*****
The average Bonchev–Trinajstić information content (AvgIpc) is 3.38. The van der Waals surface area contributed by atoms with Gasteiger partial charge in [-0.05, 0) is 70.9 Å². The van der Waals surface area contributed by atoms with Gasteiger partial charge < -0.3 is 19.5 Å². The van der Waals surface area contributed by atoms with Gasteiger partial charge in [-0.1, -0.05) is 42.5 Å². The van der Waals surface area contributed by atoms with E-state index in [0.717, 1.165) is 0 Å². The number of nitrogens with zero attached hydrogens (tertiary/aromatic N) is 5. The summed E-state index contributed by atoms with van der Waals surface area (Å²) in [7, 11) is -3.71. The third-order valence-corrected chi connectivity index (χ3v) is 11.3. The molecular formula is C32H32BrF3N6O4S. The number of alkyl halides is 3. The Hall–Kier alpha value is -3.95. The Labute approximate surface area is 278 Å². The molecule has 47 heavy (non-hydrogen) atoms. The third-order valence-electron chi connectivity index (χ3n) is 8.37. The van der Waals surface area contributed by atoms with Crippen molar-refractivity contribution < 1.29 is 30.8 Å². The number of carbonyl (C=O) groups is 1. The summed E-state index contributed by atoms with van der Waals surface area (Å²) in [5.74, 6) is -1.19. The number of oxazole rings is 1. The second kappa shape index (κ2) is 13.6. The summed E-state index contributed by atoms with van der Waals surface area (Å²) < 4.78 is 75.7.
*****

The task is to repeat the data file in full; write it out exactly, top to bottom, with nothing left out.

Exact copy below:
The average Bonchev–Trinajstić information content (AvgIpc) is 3.38. The van der Waals surface area contributed by atoms with Gasteiger partial charge in [-0.05, 0) is 70.9 Å². The van der Waals surface area contributed by atoms with Gasteiger partial charge < -0.3 is 19.5 Å². The van der Waals surface area contributed by atoms with Gasteiger partial charge in [-0.1, -0.05) is 42.5 Å². The van der Waals surface area contributed by atoms with E-state index in [0.717, 1.165) is 0 Å². The number of nitrogens with zero attached hydrogens (tertiary/aromatic N) is 5. The summed E-state index contributed by atoms with van der Waals surface area (Å²) in [7, 11) is -3.71. The third-order valence-corrected chi connectivity index (χ3v) is 11.3. The molecular formula is C32H32BrF3N6O4S. The number of alkyl halides is 3. The Hall–Kier alpha value is -3.95. The Labute approximate surface area is 278 Å². The molecule has 47 heavy (non-hydrogen) atoms. The third-order valence-electron chi connectivity index (χ3n) is 8.37. The van der Waals surface area contributed by atoms with Crippen molar-refractivity contribution < 1.29 is 30.8 Å². The number of carbonyl (C=O) groups is 1. The summed E-state index contributed by atoms with van der Waals surface area (Å²) in [5.74, 6) is -1.19. The number of oxazole rings is 1. The second kappa shape index (κ2) is 13.6. The summed E-state index contributed by atoms with van der Waals surface area (Å²) < 4.78 is 75.7.